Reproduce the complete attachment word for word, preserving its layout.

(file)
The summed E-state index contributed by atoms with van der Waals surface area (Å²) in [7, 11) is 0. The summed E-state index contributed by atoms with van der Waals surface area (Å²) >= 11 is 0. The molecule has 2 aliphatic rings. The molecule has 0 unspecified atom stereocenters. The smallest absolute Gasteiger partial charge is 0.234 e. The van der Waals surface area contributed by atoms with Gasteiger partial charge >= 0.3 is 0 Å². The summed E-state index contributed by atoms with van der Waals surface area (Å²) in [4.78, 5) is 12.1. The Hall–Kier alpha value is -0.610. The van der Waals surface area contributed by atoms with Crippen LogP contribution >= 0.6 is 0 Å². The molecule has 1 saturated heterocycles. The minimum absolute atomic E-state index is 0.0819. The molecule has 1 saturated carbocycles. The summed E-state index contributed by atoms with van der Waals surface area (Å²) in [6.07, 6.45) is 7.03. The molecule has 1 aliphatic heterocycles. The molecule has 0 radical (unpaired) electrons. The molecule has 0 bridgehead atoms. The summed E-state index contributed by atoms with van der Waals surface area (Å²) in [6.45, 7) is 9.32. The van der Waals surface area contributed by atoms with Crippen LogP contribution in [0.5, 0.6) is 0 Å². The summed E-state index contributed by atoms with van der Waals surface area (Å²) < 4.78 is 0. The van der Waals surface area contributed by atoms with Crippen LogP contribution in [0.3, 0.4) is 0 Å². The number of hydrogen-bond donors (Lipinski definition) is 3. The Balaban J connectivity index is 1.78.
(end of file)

The summed E-state index contributed by atoms with van der Waals surface area (Å²) in [7, 11) is 0. The summed E-state index contributed by atoms with van der Waals surface area (Å²) >= 11 is 0. The molecule has 2 aliphatic rings. The molecule has 0 unspecified atom stereocenters. The smallest absolute Gasteiger partial charge is 0.234 e. The van der Waals surface area contributed by atoms with Gasteiger partial charge >= 0.3 is 0 Å². The summed E-state index contributed by atoms with van der Waals surface area (Å²) in [4.78, 5) is 12.1. The Hall–Kier alpha value is -0.610. The van der Waals surface area contributed by atoms with Crippen LogP contribution >= 0.6 is 0 Å². The molecule has 1 saturated heterocycles. The minimum absolute atomic E-state index is 0.0819. The molecule has 1 saturated carbocycles. The summed E-state index contributed by atoms with van der Waals surface area (Å²) in [6.07, 6.45) is 7.03. The molecule has 1 aliphatic heterocycles. The molecule has 0 radical (unpaired) electrons. The molecule has 0 bridgehead atoms. The summed E-state index contributed by atoms with van der Waals surface area (Å²) in [6.45, 7) is 9.32. The van der Waals surface area contributed by atoms with Crippen LogP contribution in [0.5, 0.6) is 0 Å². The summed E-state index contributed by atoms with van der Waals surface area (Å²) < 4.78 is 0. The van der Waals surface area contributed by atoms with Crippen LogP contribution in [0.3, 0.4) is 0 Å². The number of hydrogen-bond donors (Lipinski definition) is 3. The Balaban J connectivity index is 1.78.